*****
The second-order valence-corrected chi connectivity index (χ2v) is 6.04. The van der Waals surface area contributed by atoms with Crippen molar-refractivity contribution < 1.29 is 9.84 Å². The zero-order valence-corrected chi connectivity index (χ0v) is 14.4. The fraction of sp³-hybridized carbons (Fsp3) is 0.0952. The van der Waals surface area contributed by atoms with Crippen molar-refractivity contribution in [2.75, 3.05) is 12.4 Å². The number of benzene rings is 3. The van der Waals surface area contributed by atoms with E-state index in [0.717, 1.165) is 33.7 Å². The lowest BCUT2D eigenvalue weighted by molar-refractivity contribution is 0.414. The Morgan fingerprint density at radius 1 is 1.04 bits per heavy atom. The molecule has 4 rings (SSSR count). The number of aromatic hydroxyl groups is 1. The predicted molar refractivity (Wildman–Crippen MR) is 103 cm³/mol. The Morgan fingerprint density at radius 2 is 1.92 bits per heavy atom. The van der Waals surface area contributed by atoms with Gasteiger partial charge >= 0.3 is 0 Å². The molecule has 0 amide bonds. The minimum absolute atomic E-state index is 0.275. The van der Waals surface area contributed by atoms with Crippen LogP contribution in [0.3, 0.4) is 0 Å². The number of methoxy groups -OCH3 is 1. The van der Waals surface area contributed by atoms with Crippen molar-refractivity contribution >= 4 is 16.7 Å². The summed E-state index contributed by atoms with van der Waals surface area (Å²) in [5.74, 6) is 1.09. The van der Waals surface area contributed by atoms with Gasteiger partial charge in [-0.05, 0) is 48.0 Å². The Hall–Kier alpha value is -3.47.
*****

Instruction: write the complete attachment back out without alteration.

The second-order valence-corrected chi connectivity index (χ2v) is 6.04. The van der Waals surface area contributed by atoms with Crippen molar-refractivity contribution < 1.29 is 9.84 Å². The zero-order valence-corrected chi connectivity index (χ0v) is 14.4. The fraction of sp³-hybridized carbons (Fsp3) is 0.0952. The van der Waals surface area contributed by atoms with Crippen molar-refractivity contribution in [2.75, 3.05) is 12.4 Å². The number of benzene rings is 3. The van der Waals surface area contributed by atoms with E-state index in [0.717, 1.165) is 33.7 Å². The lowest BCUT2D eigenvalue weighted by molar-refractivity contribution is 0.414. The Morgan fingerprint density at radius 1 is 1.04 bits per heavy atom. The molecule has 4 rings (SSSR count). The number of aromatic hydroxyl groups is 1. The predicted molar refractivity (Wildman–Crippen MR) is 103 cm³/mol. The Morgan fingerprint density at radius 2 is 1.92 bits per heavy atom. The van der Waals surface area contributed by atoms with Gasteiger partial charge >= 0.3 is 0 Å². The molecule has 0 amide bonds. The minimum absolute atomic E-state index is 0.275. The van der Waals surface area contributed by atoms with Crippen LogP contribution in [0.3, 0.4) is 0 Å². The number of methoxy groups -OCH3 is 1. The van der Waals surface area contributed by atoms with Crippen molar-refractivity contribution >= 4 is 16.7 Å². The summed E-state index contributed by atoms with van der Waals surface area (Å²) in [5.74, 6) is 1.09. The van der Waals surface area contributed by atoms with Gasteiger partial charge in [-0.05, 0) is 48.0 Å². The Hall–Kier alpha value is -3.47.